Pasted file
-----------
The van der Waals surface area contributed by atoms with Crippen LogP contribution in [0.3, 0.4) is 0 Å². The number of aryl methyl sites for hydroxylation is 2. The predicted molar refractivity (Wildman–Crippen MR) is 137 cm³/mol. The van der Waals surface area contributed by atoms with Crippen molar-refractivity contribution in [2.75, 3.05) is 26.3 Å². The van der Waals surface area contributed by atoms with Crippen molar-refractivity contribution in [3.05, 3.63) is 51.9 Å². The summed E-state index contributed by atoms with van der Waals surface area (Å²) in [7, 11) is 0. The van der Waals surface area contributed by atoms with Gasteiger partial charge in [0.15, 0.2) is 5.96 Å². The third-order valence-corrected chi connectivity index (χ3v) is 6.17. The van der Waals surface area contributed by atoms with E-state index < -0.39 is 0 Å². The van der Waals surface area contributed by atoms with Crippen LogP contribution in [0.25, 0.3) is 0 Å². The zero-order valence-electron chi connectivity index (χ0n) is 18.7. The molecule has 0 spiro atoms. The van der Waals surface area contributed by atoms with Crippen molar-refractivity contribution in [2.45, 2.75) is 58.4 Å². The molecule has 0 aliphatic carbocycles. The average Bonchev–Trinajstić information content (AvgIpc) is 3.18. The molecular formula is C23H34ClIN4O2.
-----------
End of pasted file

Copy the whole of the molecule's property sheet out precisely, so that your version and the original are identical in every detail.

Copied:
The van der Waals surface area contributed by atoms with Crippen LogP contribution in [0.3, 0.4) is 0 Å². The number of aryl methyl sites for hydroxylation is 2. The predicted molar refractivity (Wildman–Crippen MR) is 137 cm³/mol. The van der Waals surface area contributed by atoms with Crippen molar-refractivity contribution in [2.75, 3.05) is 26.3 Å². The van der Waals surface area contributed by atoms with Crippen molar-refractivity contribution in [3.05, 3.63) is 51.9 Å². The summed E-state index contributed by atoms with van der Waals surface area (Å²) in [7, 11) is 0. The van der Waals surface area contributed by atoms with Gasteiger partial charge in [0.15, 0.2) is 5.96 Å². The third-order valence-corrected chi connectivity index (χ3v) is 6.17. The van der Waals surface area contributed by atoms with E-state index < -0.39 is 0 Å². The van der Waals surface area contributed by atoms with Crippen LogP contribution in [0.25, 0.3) is 0 Å². The zero-order valence-electron chi connectivity index (χ0n) is 18.7. The molecule has 0 spiro atoms. The van der Waals surface area contributed by atoms with Crippen molar-refractivity contribution in [2.45, 2.75) is 58.4 Å². The molecule has 0 aliphatic carbocycles. The average Bonchev–Trinajstić information content (AvgIpc) is 3.18. The molecular formula is C23H34ClIN4O2.